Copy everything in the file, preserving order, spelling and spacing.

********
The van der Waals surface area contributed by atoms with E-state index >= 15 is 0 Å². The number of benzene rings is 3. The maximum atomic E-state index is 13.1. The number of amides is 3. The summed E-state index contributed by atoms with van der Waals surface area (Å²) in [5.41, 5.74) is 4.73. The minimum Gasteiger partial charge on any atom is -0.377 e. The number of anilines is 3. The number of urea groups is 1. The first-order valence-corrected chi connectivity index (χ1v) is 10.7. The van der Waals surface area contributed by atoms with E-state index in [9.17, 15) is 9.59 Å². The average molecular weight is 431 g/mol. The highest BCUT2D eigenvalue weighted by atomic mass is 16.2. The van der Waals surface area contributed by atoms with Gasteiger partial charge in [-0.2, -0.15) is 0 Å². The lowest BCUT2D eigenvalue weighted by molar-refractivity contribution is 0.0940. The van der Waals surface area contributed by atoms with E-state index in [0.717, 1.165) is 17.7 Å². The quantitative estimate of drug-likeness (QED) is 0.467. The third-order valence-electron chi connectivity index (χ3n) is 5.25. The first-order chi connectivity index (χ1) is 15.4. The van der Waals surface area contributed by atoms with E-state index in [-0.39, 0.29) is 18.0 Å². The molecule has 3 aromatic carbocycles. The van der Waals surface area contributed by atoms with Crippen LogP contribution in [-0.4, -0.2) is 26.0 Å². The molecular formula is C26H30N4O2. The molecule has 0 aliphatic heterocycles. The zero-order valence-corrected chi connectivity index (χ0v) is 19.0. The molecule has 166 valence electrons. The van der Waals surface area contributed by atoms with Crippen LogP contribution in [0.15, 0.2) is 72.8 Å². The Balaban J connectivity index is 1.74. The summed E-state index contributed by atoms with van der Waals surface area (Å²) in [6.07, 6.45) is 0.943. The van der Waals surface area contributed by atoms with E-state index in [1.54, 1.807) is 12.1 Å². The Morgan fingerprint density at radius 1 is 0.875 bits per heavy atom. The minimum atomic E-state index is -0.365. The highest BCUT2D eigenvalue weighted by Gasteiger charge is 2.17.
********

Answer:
The van der Waals surface area contributed by atoms with E-state index >= 15 is 0 Å². The number of benzene rings is 3. The maximum atomic E-state index is 13.1. The number of amides is 3. The summed E-state index contributed by atoms with van der Waals surface area (Å²) in [5.41, 5.74) is 4.73. The minimum Gasteiger partial charge on any atom is -0.377 e. The number of anilines is 3. The number of urea groups is 1. The first-order valence-corrected chi connectivity index (χ1v) is 10.7. The van der Waals surface area contributed by atoms with E-state index in [9.17, 15) is 9.59 Å². The average molecular weight is 431 g/mol. The highest BCUT2D eigenvalue weighted by atomic mass is 16.2. The van der Waals surface area contributed by atoms with Gasteiger partial charge in [-0.2, -0.15) is 0 Å². The lowest BCUT2D eigenvalue weighted by molar-refractivity contribution is 0.0940. The van der Waals surface area contributed by atoms with E-state index in [0.717, 1.165) is 17.7 Å². The quantitative estimate of drug-likeness (QED) is 0.467. The third-order valence-electron chi connectivity index (χ3n) is 5.25. The first-order chi connectivity index (χ1) is 15.4. The van der Waals surface area contributed by atoms with E-state index in [-0.39, 0.29) is 18.0 Å². The molecule has 3 aromatic carbocycles. The van der Waals surface area contributed by atoms with Crippen LogP contribution in [-0.4, -0.2) is 26.0 Å². The molecular formula is C26H30N4O2. The molecule has 0 aliphatic heterocycles. The zero-order valence-corrected chi connectivity index (χ0v) is 19.0. The molecule has 166 valence electrons. The van der Waals surface area contributed by atoms with Crippen LogP contribution in [0.15, 0.2) is 72.8 Å². The Balaban J connectivity index is 1.74. The summed E-state index contributed by atoms with van der Waals surface area (Å²) in [6.07, 6.45) is 0.943. The van der Waals surface area contributed by atoms with E-state index in [1.54, 1.807) is 12.1 Å². The Morgan fingerprint density at radius 1 is 0.875 bits per heavy atom. The minimum atomic E-state index is -0.365. The highest BCUT2D eigenvalue weighted by Gasteiger charge is 2.17.